Who: Thibaud Crivelli, founder and creative director of Maison Crivelli. Though Thibaud’s last name has Italian origins, he was born in Paris and grew up in France. He spent that last 15 years working for perfume brands in Asia, where he immersed himself in both the culture and botanicals of the countries he was visiting.
In 2017 he returned to Europe to work on the development of Maison Crivelli, and although not a perfumer himself, he picked up considerable knowledge from his time spent on the ground working for fragrance brands, learning about plants, visiting ingredient plantations and wandering through the flower and food markets of the countries he visited. He considers his knowledge more ‘sensorial than technical’, which we think is a pretty good place to start.
Maison Crivelli stands out from other new launches for us because as well as being gorgeous perfumes, Thibaud’s has made the buying and discovery journey so much more interesting for his customers. He has created delightful polaroid-style tester blotters to try in store, which are blank before spraying and once spritzed with scent reveal a snapshot of the main ingredient used. It’s a small but fun moment for customers to help them remember which perfume they liked and why. The discovery box is well designed and remote customers can connect to the brand’s website for an engaging and sensorial ‘journey’, including film and sound, to learn more about the inspiration and make up of each fragrance. This innovation seems well timed as we all look to buy more of our fragrances online.
Today I am wearing Santal Volcanique, the best-selling perfume of our collection. This is a fragrance I wear almost every day. It’s a unique scent crafted around sandalwood. Wearing a scent of the collection always takes me back to an important moment of my life, as each perfume of the line is inspired by personal encounters with perfume raw materials.
For Santal Volcanique, I took inspiration from the discovery of burnt sandalwood on the slopes of an erupting volcano. I briefed the perfumer with all the sensorial elements I had experienced: sleeping in a coffee plantation, drinking a spicy coffee with ginger and cardamom in the early morning, climbing up the volcano among dark and ashy landscapes, sleeping on the edge of the crater, seeing the lava flow and hearing the tremors of the Earth… The perfume is a combination of all these elements. It is vibrant, fresh and soft. Quite addictive! It gives me confidence and energy.
I wear perfume every day, it is part of my routine. I have not changed my habits during the lockdown period and I usually apply fragrance directly onto my skin (around the neck, on the wrists and on the chest) but also onto my clothes. I like to apply perfume two times a day, in the morning but also in the afternoon or before going out at night.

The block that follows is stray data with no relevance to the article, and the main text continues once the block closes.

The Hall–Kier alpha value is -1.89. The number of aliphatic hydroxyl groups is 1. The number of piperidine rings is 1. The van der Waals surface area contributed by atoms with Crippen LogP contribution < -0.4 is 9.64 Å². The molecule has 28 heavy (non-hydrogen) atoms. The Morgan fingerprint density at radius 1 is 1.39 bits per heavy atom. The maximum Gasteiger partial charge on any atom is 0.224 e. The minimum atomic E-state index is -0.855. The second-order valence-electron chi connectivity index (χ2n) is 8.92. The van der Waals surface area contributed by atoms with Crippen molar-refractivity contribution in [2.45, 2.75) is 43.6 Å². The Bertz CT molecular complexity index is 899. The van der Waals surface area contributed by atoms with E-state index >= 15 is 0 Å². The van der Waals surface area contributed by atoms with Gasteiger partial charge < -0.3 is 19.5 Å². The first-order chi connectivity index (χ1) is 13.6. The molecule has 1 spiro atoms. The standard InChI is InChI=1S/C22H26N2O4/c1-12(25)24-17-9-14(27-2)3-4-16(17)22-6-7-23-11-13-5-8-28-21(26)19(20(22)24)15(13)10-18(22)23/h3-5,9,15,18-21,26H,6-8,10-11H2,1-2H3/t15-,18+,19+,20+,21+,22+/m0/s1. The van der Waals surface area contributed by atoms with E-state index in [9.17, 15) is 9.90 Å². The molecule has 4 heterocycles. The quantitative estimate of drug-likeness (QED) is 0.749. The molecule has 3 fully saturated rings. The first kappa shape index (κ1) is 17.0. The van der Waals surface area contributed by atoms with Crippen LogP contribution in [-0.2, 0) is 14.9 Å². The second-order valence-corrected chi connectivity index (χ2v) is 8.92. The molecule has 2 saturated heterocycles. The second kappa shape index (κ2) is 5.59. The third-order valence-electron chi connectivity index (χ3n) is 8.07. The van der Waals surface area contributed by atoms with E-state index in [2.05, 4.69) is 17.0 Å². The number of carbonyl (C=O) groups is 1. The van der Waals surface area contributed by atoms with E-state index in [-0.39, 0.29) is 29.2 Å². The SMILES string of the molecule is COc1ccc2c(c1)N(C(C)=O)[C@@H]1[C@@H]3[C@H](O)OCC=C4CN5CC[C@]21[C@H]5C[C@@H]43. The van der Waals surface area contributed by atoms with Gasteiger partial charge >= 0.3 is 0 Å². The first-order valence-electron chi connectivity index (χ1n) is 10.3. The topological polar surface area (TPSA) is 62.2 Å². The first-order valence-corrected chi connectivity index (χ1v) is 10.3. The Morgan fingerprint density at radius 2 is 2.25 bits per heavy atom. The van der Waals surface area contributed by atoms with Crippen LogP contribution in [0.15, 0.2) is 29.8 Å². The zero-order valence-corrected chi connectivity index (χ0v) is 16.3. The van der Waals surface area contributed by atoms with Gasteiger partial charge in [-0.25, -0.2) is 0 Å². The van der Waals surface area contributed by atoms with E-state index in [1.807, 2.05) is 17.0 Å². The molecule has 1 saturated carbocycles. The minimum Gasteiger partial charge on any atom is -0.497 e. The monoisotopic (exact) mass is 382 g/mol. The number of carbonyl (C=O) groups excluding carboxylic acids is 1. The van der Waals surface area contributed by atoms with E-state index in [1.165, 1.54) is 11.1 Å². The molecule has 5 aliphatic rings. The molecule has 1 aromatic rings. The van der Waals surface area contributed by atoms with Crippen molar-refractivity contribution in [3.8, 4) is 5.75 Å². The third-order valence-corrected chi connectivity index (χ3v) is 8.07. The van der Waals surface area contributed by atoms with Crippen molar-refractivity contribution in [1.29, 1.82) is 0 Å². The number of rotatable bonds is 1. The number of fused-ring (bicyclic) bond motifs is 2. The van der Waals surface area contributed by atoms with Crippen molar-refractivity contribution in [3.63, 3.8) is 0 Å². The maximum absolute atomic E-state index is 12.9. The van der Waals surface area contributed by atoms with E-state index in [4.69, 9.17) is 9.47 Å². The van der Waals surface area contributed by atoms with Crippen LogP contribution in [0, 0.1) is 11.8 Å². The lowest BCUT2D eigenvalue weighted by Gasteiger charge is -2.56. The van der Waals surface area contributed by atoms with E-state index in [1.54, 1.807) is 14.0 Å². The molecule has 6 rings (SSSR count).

Fragrance is a very important aspect in my life. Since I was a child I have always been very receptive to natural scents, as I was spending a lot of time outdoors. I believe strongly that the experience of perfume discovery is something which is very sensorial, intimate and personal. Different people would feel different facets or different ingredients of the same perfume, that is the beauty of it. There is total freedom when it comes to appreciating a perfume. At the same time perfume remains mysterious and very difficult to understand to most people. The key factor to discover perfume properly is to take time and stir up all the senses.
With this in mind, I decided that Maison Crivelli would not only be about proposing new perfumes, but also proposing a new way to discover them. We have developed an online fragrance experience through which we share the mood board sent to the perfumer. While smelling the scent, people can discover a combination of texts, photographs, sounds, videos. This approach guides them into taking a little bit more time than usual, feeling the perfume differently and also personally.
Usually I do not scent my home as I like to keep a very fresh atmosphere. I would open the windows for quite a long time every day. Occasionally in the winter I like to burn incense pearls and in the spring season I like to display fresh lilies in the living room, as I love how their scent diffuses in the room.
I never have pre-conceived ideas when it comes to discovering perfume raw materials, as each raw material is multi-facetted and can play a specific role in a formula. What matters to me is to take the necessary time to discover them properly and under a new perspective.
A few raw materials which I re discovered lately and which still continue to surprise me are seaweed, wisteria and papyrus. Seaweed has this very unique marine scent, but it also has soft, relaxing and silky facets. Wisteria is a mute* flower which we have to recreate it in the labs, but the natural scent of the flower is powdery and delicate, yet with clove facets which make it very original. Papyrus is a dark, woody, dusty note which is quite unusual, but I also appreciated to explore its spicy and warmer facet.
*Mute – a flower where the fragrance can not be extracted for fragrance usage.